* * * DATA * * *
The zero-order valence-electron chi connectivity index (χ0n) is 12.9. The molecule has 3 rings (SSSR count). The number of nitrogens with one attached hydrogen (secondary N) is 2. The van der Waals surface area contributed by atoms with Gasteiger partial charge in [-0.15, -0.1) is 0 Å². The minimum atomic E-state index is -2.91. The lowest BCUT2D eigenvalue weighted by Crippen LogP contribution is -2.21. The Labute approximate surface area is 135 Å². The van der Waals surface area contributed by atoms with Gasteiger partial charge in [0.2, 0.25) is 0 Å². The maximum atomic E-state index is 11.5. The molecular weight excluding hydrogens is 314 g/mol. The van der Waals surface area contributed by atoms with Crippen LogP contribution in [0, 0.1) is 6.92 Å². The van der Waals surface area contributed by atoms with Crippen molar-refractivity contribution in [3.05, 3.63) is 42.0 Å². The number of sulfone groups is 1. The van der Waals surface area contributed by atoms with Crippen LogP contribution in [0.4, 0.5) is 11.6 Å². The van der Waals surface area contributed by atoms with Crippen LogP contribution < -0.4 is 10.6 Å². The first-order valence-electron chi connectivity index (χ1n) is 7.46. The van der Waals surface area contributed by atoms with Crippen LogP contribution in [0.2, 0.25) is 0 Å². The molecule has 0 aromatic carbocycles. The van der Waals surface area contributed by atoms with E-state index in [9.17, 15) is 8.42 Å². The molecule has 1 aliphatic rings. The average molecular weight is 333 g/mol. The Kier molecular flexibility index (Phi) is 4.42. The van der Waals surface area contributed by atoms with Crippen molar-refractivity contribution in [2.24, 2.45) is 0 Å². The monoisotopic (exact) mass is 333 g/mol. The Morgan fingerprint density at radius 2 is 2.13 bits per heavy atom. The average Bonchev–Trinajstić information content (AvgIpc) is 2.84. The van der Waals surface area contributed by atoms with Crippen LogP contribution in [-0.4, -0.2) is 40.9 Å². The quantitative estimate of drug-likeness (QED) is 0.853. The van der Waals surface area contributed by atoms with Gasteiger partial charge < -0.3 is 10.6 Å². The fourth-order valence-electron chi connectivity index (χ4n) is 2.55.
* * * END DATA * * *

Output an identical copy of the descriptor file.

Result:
The zero-order valence-electron chi connectivity index (χ0n) is 12.9. The molecule has 3 rings (SSSR count). The number of nitrogens with one attached hydrogen (secondary N) is 2. The van der Waals surface area contributed by atoms with Gasteiger partial charge in [-0.15, -0.1) is 0 Å². The minimum atomic E-state index is -2.91. The lowest BCUT2D eigenvalue weighted by Crippen LogP contribution is -2.21. The Labute approximate surface area is 135 Å². The van der Waals surface area contributed by atoms with Gasteiger partial charge in [0.2, 0.25) is 0 Å². The maximum atomic E-state index is 11.5. The molecular weight excluding hydrogens is 314 g/mol. The van der Waals surface area contributed by atoms with Crippen LogP contribution in [0, 0.1) is 6.92 Å². The van der Waals surface area contributed by atoms with Crippen molar-refractivity contribution in [3.05, 3.63) is 42.0 Å². The number of sulfone groups is 1. The van der Waals surface area contributed by atoms with Crippen LogP contribution in [0.4, 0.5) is 11.6 Å². The van der Waals surface area contributed by atoms with Crippen LogP contribution < -0.4 is 10.6 Å². The first-order valence-electron chi connectivity index (χ1n) is 7.46. The van der Waals surface area contributed by atoms with Crippen LogP contribution in [0.2, 0.25) is 0 Å². The molecule has 0 aromatic carbocycles. The van der Waals surface area contributed by atoms with E-state index in [9.17, 15) is 8.42 Å². The molecule has 1 aliphatic rings. The average molecular weight is 333 g/mol. The Kier molecular flexibility index (Phi) is 4.42. The van der Waals surface area contributed by atoms with Crippen molar-refractivity contribution in [2.24, 2.45) is 0 Å². The monoisotopic (exact) mass is 333 g/mol. The Morgan fingerprint density at radius 2 is 2.13 bits per heavy atom. The average Bonchev–Trinajstić information content (AvgIpc) is 2.84. The van der Waals surface area contributed by atoms with Crippen LogP contribution in [-0.4, -0.2) is 40.9 Å². The quantitative estimate of drug-likeness (QED) is 0.853. The van der Waals surface area contributed by atoms with Gasteiger partial charge < -0.3 is 10.6 Å². The fourth-order valence-electron chi connectivity index (χ4n) is 2.55.